One of the more engaging traits of Rupert Murdoch when I worked for him at The New York Post was that he was a "hands on" publisher, very much involved in the daily look and tone of the paper, reading most stories, editing copy, writing headlines and enjoying it. No doubt, if Michael Leapman's effort to expose Murdoch's phenomenal rise to power as an "international press lord" was placed under Murdoch's own piercing gaze, he would first take exception to the title. For one thing, there is no active verb in it.
"Boring," Rupert would say with disdain. In his employ, it is worse to be boring than to get a fact wrong or to embellish an expense account. Rupert would pick up a pencil and edit Leapman's title to read perhaps: "ARROGANT AUSSIE ATTACKS : Murdoch Marching on Capitol," or better "MURDOCH BLITZES MEDIA." And no doubt he would then sit back, chew on the end of the his pencil, break into a boyish grin and ask what you thought--as if it mattered.
When it comes to headlines, as well as the play of stories, Rupert sheds with ease, if not relief, his Oxford prejudices, intellectual pretensions and the mannerisms of his wealth to display a crassmanship uniquely geared to attract the lowest common denominator of reader. It was this crassmanship that--despite my respect for his enthusiasm and delight in his rambunctiousness--eventually prompted me as it prompted legions before me to leave his generous employ. As Leapman notes: "If there were a club for ex-editors of Rupert Murdoch's publications, it would be the least exclusive in the international news business. Editing a Murdoch publication is a high-risk operation."
Leapman sets out to chronicle how at age 22, Murdoch inherited his father's fledgling newspaper empire and how he expanded it: with verve across Australia in the 1950s, with controversy in England in the 1960s and with gall and considerable financial acumen in the United States in the 1970s and 1980s. Since the publication of Leapman's book, Murdoch has expanded his empire even further to become a movie mogul at 20th Century Fox, where as a partner, he is at present seeking to buy the nation's largest group of independent television stations.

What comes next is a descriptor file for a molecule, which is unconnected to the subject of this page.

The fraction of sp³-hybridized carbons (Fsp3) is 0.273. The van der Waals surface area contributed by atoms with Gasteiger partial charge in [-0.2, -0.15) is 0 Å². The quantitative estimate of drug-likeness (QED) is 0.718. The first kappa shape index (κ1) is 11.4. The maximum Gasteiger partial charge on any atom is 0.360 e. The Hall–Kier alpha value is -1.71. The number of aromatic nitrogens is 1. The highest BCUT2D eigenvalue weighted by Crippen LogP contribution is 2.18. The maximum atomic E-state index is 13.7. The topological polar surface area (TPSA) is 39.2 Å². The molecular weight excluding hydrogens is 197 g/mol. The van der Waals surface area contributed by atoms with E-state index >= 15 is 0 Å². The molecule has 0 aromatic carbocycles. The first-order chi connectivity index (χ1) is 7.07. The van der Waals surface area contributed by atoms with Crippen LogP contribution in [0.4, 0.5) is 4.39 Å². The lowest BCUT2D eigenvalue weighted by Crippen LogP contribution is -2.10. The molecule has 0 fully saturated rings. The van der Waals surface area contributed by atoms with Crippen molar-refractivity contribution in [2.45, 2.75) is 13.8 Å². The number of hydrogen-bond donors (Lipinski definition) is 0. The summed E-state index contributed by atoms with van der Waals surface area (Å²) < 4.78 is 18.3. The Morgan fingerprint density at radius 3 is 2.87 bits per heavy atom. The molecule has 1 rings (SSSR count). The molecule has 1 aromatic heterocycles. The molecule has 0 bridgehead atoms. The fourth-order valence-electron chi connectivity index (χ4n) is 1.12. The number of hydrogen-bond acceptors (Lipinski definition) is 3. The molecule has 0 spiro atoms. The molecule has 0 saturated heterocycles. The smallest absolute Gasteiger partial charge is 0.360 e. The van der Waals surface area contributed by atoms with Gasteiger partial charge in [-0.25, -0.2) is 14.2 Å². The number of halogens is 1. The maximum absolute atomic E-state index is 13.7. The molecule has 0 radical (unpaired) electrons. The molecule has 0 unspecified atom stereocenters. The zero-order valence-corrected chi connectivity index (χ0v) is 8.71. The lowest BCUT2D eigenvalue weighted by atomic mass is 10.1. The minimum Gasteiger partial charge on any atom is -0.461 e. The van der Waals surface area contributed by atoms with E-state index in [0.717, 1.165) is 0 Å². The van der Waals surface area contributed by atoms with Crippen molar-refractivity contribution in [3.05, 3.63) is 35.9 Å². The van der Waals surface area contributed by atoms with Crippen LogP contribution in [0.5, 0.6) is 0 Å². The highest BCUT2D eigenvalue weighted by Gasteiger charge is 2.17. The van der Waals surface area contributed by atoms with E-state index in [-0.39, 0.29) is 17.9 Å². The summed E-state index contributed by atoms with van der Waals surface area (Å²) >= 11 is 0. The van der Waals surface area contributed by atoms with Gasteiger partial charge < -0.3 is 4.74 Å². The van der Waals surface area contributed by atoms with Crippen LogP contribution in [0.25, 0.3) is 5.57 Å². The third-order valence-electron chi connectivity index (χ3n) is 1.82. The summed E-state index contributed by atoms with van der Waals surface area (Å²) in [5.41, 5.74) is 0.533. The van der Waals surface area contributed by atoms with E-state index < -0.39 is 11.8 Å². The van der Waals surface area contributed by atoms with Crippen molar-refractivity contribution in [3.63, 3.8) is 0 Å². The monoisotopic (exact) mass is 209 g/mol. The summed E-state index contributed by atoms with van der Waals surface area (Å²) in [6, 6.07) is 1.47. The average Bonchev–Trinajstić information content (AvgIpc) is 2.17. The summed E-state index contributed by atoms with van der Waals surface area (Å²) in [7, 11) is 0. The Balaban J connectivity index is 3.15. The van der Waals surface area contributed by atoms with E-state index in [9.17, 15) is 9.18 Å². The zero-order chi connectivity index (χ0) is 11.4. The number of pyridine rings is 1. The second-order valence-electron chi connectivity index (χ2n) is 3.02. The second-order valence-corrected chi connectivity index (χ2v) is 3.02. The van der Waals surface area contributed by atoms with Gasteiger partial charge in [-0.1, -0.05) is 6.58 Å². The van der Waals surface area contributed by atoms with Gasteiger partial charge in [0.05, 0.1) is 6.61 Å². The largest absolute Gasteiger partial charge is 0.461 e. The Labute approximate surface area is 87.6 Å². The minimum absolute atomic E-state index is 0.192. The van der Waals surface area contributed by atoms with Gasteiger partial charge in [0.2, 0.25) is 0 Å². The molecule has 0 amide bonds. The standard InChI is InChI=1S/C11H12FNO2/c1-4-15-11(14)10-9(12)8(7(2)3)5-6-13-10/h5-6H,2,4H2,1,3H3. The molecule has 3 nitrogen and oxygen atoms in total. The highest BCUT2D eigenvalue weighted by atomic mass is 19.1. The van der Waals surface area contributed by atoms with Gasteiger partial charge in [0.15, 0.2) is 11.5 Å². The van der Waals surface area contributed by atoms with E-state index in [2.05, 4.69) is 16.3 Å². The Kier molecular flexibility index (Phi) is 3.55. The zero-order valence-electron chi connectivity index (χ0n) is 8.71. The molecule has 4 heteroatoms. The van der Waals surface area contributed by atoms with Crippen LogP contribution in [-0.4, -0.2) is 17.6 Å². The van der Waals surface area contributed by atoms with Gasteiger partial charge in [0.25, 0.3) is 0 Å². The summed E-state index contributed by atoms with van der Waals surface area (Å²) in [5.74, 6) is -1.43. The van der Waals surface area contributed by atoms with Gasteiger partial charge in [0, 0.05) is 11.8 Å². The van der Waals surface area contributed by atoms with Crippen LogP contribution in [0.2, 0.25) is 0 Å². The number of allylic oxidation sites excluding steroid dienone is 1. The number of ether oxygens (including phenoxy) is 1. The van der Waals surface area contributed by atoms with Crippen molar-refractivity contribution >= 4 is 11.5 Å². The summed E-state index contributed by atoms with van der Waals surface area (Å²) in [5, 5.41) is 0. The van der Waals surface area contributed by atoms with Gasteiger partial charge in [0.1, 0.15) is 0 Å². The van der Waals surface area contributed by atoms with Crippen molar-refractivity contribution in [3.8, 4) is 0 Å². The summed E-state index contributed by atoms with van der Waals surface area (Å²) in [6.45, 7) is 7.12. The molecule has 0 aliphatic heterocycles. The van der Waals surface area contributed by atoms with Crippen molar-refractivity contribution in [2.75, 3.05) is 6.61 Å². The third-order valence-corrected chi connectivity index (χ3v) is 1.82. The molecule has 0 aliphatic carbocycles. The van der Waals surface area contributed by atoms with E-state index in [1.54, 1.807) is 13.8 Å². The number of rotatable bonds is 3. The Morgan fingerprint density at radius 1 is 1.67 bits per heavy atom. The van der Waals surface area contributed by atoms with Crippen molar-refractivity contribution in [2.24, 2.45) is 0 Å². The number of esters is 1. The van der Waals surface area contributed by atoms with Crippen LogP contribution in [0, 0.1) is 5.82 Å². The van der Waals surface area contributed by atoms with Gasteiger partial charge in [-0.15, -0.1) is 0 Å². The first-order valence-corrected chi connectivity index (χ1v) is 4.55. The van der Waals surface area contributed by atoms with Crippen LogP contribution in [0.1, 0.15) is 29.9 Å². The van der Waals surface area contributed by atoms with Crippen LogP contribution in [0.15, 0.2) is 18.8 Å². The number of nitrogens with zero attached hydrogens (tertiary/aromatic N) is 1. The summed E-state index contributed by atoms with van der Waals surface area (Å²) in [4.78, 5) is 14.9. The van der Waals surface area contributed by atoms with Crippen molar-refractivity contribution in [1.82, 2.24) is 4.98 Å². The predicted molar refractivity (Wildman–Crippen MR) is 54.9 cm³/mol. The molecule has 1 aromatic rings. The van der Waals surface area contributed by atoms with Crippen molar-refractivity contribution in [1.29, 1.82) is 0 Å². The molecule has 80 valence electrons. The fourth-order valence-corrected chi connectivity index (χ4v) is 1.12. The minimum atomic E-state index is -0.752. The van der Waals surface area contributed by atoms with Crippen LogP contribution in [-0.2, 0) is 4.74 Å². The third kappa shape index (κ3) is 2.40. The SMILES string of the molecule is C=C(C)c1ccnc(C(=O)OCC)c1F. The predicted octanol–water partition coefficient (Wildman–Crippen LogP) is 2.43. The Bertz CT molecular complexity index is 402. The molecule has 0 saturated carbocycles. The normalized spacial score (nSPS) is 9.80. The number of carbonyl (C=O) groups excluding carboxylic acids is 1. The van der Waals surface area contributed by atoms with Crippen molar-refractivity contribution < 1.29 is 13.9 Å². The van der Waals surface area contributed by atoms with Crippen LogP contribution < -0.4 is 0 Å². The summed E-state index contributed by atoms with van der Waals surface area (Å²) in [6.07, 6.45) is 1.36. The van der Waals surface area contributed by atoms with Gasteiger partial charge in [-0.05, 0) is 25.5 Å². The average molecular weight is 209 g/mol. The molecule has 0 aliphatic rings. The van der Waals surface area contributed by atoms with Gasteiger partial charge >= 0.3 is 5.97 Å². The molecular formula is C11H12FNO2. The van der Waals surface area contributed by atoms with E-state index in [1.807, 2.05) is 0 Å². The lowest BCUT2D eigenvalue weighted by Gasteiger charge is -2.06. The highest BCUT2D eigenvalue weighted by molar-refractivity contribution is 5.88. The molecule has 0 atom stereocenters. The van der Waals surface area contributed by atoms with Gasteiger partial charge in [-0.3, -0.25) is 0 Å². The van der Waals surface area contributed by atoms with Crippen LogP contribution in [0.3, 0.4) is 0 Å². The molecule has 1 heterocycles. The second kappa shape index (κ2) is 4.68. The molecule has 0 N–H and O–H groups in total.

Leapman's account of Murdoch's rise seems competent if less than engaging. More disturbing are errors in his narrative of Murdoch's first year at the helm of The Post, a period with which I am familiar. Among other things, "slim Ed" Bolwell, the paper's first executive editor under Murdoch, was neither slim nor Ed; Steve Dunleavy was not unleashed as metro editor until much later than indicated; and events behind the paper's support of Ed Koch as mayor were somewhat different than Leapman reports. These and other errors raise doubts about the accuracy of the reporting of events I did not witness.
Leapman's instincts for a story are good as far as they go. Murdoch has found the free-wheeling newspaper marketplace a marvelous arena for the exercise of his fierce competitive spirit, and Leapman lets us see that spirit in action. What his book lacks is some hint as to where Murdoch's pursuit will next take him. Leapman offers a lame concluding statement that "he will continue to survive dangerously, bidding for almost anything that is going and buying some of it; hiring, firing, cajoling, telephoning, browbeating employees and politicians alike, living out of a suitcase, flying by the seat of his well-tailored pants." Much more than this is called for.
Is it healthy in a democracy for one person, and an enigma at that, to control as large a share of the communications industry as Murdoch controls? The question is one that undoubtedly Murdoch himself would expect his chronicler to explore. He might also expect him to ask whether, as is now being widely suggested, Murdoch's crassmanship has failed so badly as a newspaper strategy in the United States that his advance into television is actually a kind of retreat. Hearst and Hughes always made good copy. Murdoch would want copy about himself to be no less good, beginning with a good active-verb title like "MURDOCH BARES ALL."